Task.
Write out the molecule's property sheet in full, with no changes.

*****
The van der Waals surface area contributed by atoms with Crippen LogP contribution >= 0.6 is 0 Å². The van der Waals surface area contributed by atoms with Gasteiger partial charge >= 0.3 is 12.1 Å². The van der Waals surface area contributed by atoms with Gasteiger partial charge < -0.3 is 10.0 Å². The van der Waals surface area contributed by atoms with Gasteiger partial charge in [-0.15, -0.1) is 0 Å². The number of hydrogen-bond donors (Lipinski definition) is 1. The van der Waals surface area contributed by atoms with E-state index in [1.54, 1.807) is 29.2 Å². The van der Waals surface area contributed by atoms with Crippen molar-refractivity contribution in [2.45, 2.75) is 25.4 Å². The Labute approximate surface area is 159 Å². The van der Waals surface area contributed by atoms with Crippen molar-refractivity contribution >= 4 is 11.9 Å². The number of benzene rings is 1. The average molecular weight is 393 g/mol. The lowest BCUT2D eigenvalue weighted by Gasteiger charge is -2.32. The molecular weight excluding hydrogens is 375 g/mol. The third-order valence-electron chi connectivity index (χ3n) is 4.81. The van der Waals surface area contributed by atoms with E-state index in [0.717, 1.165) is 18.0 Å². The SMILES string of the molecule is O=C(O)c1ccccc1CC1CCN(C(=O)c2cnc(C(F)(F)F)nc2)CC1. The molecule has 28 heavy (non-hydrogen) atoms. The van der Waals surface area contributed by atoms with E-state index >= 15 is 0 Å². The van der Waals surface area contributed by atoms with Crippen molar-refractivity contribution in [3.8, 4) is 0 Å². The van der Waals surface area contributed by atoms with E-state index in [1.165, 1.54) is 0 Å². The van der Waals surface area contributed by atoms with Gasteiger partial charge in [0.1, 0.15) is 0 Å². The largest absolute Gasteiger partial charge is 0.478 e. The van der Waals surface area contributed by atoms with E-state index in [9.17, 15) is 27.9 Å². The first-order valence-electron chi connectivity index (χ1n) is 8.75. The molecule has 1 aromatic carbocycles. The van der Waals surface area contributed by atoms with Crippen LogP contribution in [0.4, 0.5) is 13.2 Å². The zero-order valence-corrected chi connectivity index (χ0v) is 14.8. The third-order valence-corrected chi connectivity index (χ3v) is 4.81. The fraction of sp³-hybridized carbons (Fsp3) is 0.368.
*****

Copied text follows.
The van der Waals surface area contributed by atoms with Crippen LogP contribution >= 0.6 is 0 Å². The van der Waals surface area contributed by atoms with Gasteiger partial charge >= 0.3 is 12.1 Å². The van der Waals surface area contributed by atoms with Gasteiger partial charge < -0.3 is 10.0 Å². The van der Waals surface area contributed by atoms with Gasteiger partial charge in [-0.15, -0.1) is 0 Å². The number of hydrogen-bond donors (Lipinski definition) is 1. The van der Waals surface area contributed by atoms with E-state index in [1.54, 1.807) is 29.2 Å². The van der Waals surface area contributed by atoms with Crippen molar-refractivity contribution in [2.45, 2.75) is 25.4 Å². The Labute approximate surface area is 159 Å². The van der Waals surface area contributed by atoms with Crippen molar-refractivity contribution >= 4 is 11.9 Å². The number of benzene rings is 1. The average molecular weight is 393 g/mol. The lowest BCUT2D eigenvalue weighted by Gasteiger charge is -2.32. The molecular weight excluding hydrogens is 375 g/mol. The third-order valence-electron chi connectivity index (χ3n) is 4.81. The van der Waals surface area contributed by atoms with E-state index in [0.717, 1.165) is 18.0 Å². The SMILES string of the molecule is O=C(O)c1ccccc1CC1CCN(C(=O)c2cnc(C(F)(F)F)nc2)CC1. The molecule has 28 heavy (non-hydrogen) atoms. The van der Waals surface area contributed by atoms with E-state index >= 15 is 0 Å². The van der Waals surface area contributed by atoms with Crippen molar-refractivity contribution in [3.8, 4) is 0 Å². The van der Waals surface area contributed by atoms with E-state index in [1.165, 1.54) is 0 Å². The van der Waals surface area contributed by atoms with Gasteiger partial charge in [0.1, 0.15) is 0 Å². The largest absolute Gasteiger partial charge is 0.478 e. The van der Waals surface area contributed by atoms with E-state index in [9.17, 15) is 27.9 Å². The first-order valence-electron chi connectivity index (χ1n) is 8.75. The molecule has 1 aromatic carbocycles. The van der Waals surface area contributed by atoms with Crippen LogP contribution in [0.4, 0.5) is 13.2 Å². The zero-order valence-corrected chi connectivity index (χ0v) is 14.8. The third-order valence-corrected chi connectivity index (χ3v) is 4.81. The fraction of sp³-hybridized carbons (Fsp3) is 0.368.